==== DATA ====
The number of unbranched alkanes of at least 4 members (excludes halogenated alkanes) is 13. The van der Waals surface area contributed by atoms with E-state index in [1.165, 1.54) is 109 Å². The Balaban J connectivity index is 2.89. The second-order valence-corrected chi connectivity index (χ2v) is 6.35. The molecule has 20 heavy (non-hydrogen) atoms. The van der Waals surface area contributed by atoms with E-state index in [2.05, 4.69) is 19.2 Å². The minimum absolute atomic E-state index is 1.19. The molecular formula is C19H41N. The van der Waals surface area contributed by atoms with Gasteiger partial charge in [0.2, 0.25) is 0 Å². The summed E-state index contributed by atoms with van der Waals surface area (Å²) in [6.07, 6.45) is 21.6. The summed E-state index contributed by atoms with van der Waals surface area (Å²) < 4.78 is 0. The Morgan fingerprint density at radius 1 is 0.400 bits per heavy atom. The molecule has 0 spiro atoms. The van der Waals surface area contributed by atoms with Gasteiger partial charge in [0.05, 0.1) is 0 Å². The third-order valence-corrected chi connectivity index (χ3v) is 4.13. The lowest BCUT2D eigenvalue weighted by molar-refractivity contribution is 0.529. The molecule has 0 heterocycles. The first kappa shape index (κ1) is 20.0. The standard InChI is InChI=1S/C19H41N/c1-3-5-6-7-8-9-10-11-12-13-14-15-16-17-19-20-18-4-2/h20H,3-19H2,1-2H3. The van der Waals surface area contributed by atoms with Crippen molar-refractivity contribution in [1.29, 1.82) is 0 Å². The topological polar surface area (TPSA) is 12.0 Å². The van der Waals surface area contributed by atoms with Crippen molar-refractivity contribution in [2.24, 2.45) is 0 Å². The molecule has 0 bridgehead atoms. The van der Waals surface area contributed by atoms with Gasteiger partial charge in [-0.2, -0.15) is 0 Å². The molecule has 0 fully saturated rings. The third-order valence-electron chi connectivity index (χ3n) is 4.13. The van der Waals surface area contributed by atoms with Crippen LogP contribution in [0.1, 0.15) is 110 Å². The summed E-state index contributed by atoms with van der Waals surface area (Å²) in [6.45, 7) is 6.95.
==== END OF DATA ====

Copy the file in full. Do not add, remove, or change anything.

The number of unbranched alkanes of at least 4 members (excludes halogenated alkanes) is 13. The van der Waals surface area contributed by atoms with E-state index in [1.165, 1.54) is 109 Å². The Balaban J connectivity index is 2.89. The second-order valence-corrected chi connectivity index (χ2v) is 6.35. The molecule has 20 heavy (non-hydrogen) atoms. The van der Waals surface area contributed by atoms with E-state index in [2.05, 4.69) is 19.2 Å². The minimum absolute atomic E-state index is 1.19. The molecular formula is C19H41N. The van der Waals surface area contributed by atoms with Gasteiger partial charge in [0.2, 0.25) is 0 Å². The summed E-state index contributed by atoms with van der Waals surface area (Å²) in [6.07, 6.45) is 21.6. The summed E-state index contributed by atoms with van der Waals surface area (Å²) < 4.78 is 0. The Morgan fingerprint density at radius 1 is 0.400 bits per heavy atom. The molecule has 0 spiro atoms. The van der Waals surface area contributed by atoms with Gasteiger partial charge in [0.05, 0.1) is 0 Å². The third-order valence-corrected chi connectivity index (χ3v) is 4.13. The lowest BCUT2D eigenvalue weighted by molar-refractivity contribution is 0.529. The molecule has 0 heterocycles. The first kappa shape index (κ1) is 20.0. The standard InChI is InChI=1S/C19H41N/c1-3-5-6-7-8-9-10-11-12-13-14-15-16-17-19-20-18-4-2/h20H,3-19H2,1-2H3. The van der Waals surface area contributed by atoms with Crippen molar-refractivity contribution in [1.29, 1.82) is 0 Å². The topological polar surface area (TPSA) is 12.0 Å². The van der Waals surface area contributed by atoms with Crippen molar-refractivity contribution in [2.24, 2.45) is 0 Å². The molecule has 0 bridgehead atoms. The van der Waals surface area contributed by atoms with Gasteiger partial charge in [-0.2, -0.15) is 0 Å². The molecule has 0 fully saturated rings. The third-order valence-electron chi connectivity index (χ3n) is 4.13. The van der Waals surface area contributed by atoms with Crippen LogP contribution in [0.1, 0.15) is 110 Å². The summed E-state index contributed by atoms with van der Waals surface area (Å²) in [6.45, 7) is 6.95.